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It was in July 1952 that Mr Michael Ventris announced his solution of the fifty-year-old puzzle of the Minoan Linear B script. The announcement was at first received with proper scepticism, for many ‘solutions’ had already been published, none of which had proved convincing upon closer inspection. Most of them had been based upon quite inadequate collections of material, for it was not until the spring of 1952 that all the inscriptions in that script then known were published. Mr Ventris' theory, the first to be built upon broad enough foundations, has now withstood more than a year's testing, and its essential correctness has been vindicated by its successful application to new and unpublished material. Mr Ventris has generously made his work available to interested scholars, and an international group is now collaborating with him in pressing forward the decipherment of the tablets along the lines he has laid down. Although much remains to be done, the basis of the solution is no longer in doubt, and we can now offer a preliminary summary of the results of this remarkable discovery.
The Victorians were great collectors. They fortified themselves by collecting other men's land and its products ; glorified themselves with collections of children, relations and pompous civic buildings ; and justified it all with a series of facts collected from the Family Bible, and from accounts of primitive men and Evolution. Their attitude to everything was captative ; and only in moments of extreme distraction were they oblative. Those who had recently ‘ arrived ’ loaded glass-fronted cabinets with sets of china—never used, for fear that they would be broken. They could fill their drawing-rooms with hideous statuettes, and cover their mantelpieces with stupid bric-àbrac and an occasional palaeolith—because there was at least one parlourmaid to dust them. Even more intelligent men, less anxious to impress their families and friends, were afflicted with the same disease : their motives were acquisitive rather than artistic or truly scientific; and if there was any philosophy other than that of mere gain, underlying their systematic collection of curios, it was the philosophy of Evolution, and with it the complacent belief in progress from Palaeolithic Man with his pathetic flint scrapers, to the Victorian Superman, with his eighty-bladed Sportsman's knife.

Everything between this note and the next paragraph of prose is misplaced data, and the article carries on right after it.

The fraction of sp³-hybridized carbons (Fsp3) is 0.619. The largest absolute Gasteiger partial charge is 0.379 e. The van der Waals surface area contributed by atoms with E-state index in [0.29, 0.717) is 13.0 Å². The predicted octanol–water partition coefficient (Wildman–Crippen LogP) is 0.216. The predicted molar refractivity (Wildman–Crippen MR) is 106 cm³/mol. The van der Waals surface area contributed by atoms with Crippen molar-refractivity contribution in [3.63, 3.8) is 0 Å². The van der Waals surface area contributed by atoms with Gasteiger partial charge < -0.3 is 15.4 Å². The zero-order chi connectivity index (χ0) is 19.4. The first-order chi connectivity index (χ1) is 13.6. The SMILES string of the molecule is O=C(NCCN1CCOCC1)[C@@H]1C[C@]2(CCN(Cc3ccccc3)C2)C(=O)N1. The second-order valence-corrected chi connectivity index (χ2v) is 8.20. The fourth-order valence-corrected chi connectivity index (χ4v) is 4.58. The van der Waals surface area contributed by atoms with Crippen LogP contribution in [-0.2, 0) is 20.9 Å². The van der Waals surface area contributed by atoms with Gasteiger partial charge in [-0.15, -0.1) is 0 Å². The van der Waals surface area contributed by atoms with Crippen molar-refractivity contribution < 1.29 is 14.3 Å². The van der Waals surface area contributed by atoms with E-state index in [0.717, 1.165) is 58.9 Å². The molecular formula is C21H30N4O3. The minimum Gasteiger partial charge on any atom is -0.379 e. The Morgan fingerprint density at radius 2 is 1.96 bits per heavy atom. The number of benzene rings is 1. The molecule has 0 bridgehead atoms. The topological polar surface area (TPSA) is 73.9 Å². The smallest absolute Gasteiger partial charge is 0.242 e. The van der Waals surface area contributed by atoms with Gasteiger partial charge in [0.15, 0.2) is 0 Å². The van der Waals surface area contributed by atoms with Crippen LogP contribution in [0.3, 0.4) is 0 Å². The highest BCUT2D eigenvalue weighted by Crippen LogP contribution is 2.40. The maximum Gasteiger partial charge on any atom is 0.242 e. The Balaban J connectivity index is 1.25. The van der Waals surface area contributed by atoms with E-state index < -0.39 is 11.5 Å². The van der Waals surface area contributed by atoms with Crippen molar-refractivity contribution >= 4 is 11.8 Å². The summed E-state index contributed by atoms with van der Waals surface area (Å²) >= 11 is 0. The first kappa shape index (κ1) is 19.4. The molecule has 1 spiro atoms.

Since 1947 there has been a considerable advance in East African Archaeology. The preliminary archaeological survey of the East African coastline and islands has been almost completed. The area covered has stretched from the coast of British Somaliland to the frontiers of Portuguese East Africa ; two stretches of the Tanganyika coast and the Mafia group of islands off the mouth of the Rufiji still remain unsurveyed, but it is hoped that these may be covered by the close of 1954. It has been essentially a surface survey, a fairly complete photographic record has been made of the principal sites, and plans have been made of some of the chief monuments. During the same period Mr Kirkman has carried out excavations at the very representative Gedi site, and his detailed report is about to be published by the Oxford University Press. At seven other sites there have been preliminary excavations. It is at last possible to suggest a few tentative conclusions.
During the 19th century students of Scottish archaeology were fascinated by souterrains or earth-houses. In 1877 Joseph Anderson declared that ‘no class of structural remains has been more fully illustrated’, and his statement is supported by an abundance of papers and reports published in the first twelve volumes (1851-78) of the Proceedings of the Society of Antiquaries of Scotland. As the century drew to its close the earth-house gradually lost its hold on archaeological imagination. There were occasional papers and a few notable discoveries, but on the Whole the first half of the 20th century was a period of stagnation in this not unrewarding field. French scholars peered with organized enthusiasm into their souterrains-refuges, but in Scotland it was the close season for earth-houses. A little of the old interest has lately revived, and this may be an opportune moment to consider some of the more obvious problems that surround these curious structures.